During an investigation or as part of litigation, often hundreds or thousands of documents (tangible and electronic) are gathered that need to be reviewed. Before any review, it is important to plan ahead so that significant time and money can be saved down the road.

DON’T PRINT

Although sometimes it seems easier to review documents on paper, this method almost always results in an ineffective and time-consuming review. Before printing emails and documents, provide them electronically to outside counsel or a vendor who can place the documents in a document review tool. Such tools allow electronic files and scanned paper images to be processed so they are text searchable, if not already— allowing for quick retrieval of documents. The tools also provide for the elimination of duplicates and assignment of control numbers to allow tracking of documents throughout the review process. Documents can be easily organized, grouped together or “tagged” for various issues and concerns. Using a document review tool is certain to be faster than flipping through paper, especially when trying to locate a document. For example, a simple search can retrieve emails with a specific date range or between certain custodians, or documents that contain key words or phrases.

KEEP DOCUMENTS SECURE AND UNALTERED

When there is a litigation hold on documents, or some other obligation to preserve, a document review tool is great for managing important information in its native form so that the electronic documents retain their integrity. Moreover, the documents are securely stored on a server and access to that server can be limited, thereby reducing the risk of loss of key data or improper access.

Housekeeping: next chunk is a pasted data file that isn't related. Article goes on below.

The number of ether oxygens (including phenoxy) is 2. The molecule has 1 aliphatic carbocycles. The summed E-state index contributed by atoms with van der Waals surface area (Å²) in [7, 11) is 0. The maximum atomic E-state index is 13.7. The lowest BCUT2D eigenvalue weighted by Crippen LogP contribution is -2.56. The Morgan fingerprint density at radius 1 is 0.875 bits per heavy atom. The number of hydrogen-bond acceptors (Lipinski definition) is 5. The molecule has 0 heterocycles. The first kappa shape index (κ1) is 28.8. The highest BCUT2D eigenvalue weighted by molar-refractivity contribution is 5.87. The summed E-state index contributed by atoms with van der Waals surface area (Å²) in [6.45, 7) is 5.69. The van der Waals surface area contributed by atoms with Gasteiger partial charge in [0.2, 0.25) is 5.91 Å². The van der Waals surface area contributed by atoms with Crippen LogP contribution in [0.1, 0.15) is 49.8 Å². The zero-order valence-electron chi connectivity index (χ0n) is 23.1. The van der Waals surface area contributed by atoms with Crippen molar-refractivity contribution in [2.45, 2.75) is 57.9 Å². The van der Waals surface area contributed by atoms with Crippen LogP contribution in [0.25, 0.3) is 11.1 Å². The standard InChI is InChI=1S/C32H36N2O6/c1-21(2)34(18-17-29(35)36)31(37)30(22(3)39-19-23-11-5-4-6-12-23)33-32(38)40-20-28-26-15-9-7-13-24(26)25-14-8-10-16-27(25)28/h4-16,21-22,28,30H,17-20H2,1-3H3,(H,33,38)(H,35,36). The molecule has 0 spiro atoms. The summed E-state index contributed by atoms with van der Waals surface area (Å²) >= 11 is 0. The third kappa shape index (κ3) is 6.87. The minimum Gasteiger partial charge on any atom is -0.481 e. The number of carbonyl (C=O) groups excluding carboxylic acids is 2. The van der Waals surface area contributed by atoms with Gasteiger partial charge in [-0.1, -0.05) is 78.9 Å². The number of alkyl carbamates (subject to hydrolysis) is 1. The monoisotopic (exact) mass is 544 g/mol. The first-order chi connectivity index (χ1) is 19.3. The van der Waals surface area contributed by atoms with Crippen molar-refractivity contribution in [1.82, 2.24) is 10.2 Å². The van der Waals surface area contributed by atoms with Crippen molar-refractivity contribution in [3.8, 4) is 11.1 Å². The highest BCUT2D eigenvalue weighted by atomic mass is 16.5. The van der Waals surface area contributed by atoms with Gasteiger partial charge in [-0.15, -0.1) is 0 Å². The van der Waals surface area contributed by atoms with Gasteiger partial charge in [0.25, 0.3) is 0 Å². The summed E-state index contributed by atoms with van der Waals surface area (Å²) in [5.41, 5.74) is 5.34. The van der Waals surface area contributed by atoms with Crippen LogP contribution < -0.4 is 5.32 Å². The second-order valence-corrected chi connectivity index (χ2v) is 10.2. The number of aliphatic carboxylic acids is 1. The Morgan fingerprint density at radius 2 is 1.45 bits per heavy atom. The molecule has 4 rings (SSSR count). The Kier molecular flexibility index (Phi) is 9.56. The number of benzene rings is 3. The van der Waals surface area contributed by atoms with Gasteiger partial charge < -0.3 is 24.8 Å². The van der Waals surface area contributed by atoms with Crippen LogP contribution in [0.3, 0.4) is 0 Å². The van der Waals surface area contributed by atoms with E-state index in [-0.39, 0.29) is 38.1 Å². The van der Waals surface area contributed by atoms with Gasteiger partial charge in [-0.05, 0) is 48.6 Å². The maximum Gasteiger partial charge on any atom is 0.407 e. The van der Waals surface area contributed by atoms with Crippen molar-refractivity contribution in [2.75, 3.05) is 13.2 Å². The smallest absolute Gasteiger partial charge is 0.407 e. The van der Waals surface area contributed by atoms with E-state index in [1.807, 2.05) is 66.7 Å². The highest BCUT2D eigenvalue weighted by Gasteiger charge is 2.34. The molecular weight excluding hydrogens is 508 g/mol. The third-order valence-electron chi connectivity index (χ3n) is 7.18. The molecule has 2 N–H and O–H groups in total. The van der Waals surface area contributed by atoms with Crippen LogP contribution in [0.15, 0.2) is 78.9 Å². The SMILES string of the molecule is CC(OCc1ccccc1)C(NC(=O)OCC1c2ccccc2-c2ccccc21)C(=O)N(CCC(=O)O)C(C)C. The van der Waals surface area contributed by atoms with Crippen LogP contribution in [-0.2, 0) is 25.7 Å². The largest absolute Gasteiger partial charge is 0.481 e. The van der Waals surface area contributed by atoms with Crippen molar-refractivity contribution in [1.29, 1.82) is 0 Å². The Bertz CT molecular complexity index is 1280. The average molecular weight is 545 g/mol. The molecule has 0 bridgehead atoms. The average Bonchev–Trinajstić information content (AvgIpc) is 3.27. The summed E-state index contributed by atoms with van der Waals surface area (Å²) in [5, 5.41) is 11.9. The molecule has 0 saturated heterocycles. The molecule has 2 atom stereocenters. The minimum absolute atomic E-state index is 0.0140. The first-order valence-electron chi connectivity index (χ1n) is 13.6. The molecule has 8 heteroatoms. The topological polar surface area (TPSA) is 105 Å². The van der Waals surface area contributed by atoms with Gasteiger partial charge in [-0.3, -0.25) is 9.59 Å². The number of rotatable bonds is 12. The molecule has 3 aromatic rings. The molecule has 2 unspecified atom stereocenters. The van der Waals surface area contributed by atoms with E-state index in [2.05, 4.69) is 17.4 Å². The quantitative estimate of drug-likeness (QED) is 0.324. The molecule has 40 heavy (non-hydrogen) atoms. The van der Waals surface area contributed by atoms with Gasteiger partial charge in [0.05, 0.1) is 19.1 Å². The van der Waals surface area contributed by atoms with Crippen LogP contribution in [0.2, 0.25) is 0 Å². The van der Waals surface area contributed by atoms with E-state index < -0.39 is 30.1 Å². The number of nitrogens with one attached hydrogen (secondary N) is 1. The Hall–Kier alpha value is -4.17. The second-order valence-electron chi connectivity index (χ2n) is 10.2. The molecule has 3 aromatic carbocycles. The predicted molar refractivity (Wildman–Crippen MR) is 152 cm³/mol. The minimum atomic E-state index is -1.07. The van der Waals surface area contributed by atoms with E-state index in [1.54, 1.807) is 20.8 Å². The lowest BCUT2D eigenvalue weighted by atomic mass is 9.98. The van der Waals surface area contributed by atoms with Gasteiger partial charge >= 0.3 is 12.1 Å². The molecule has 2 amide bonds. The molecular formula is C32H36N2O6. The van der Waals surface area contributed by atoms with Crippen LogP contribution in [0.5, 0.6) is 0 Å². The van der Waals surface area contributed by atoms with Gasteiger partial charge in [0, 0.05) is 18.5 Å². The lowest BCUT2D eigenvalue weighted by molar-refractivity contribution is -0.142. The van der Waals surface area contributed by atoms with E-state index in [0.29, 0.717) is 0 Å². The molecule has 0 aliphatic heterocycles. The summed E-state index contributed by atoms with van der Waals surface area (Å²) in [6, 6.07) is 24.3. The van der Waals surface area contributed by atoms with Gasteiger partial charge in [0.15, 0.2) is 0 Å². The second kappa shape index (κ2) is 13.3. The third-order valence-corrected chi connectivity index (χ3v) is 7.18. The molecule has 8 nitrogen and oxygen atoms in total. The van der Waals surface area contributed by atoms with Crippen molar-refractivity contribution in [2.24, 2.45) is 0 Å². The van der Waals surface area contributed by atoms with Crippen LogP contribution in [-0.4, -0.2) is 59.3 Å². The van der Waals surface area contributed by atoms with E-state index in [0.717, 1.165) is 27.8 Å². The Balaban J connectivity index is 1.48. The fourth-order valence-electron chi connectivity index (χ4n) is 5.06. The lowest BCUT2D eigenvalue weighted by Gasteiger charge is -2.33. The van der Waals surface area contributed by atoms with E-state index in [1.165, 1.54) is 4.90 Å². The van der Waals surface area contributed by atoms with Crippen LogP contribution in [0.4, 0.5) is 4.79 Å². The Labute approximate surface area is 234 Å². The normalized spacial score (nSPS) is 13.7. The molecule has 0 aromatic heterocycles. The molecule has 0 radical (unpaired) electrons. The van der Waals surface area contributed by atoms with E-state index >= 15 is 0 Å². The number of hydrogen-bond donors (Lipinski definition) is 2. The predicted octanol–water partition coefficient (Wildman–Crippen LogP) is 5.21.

DO NOT USE UNSECURE METHODS TO TRANSMIT DOCUMENTS

In collecting information to review (either within the organization or in delivering to outside counsel), it is tempting to use no-cost or community websites and systems to transmit documents, but those methods are usually riddled with landmines. For example, such programs are vulnerable to access by unknown third parties. The same applies to web-based email accounts where in creating the account the user accepts certain terms and conditions that state that there is no expectation of privacy and that third parties, including the provider, may view, use and disseminate information contained in the emails. Such exposure and potential unauthorized use could result in motion practice to protect the information, which may include confidential and proprietary business information. It also may arguably waive any privilege attached to such documents.

KEEP TRACK OF WHO HAS WHAT

When compiling information for an investigation or for litigation, it is important to know and keep track of who has handled the data. Chain of custody forms are simple documents that can provide a credible defense if there are questions as to how evidence is handled. Also, in the day of thumb drives and CDs—which seem to pile up on desks—it is vital to keep tabs on who has these goldmines of information and make sure they are stored securely.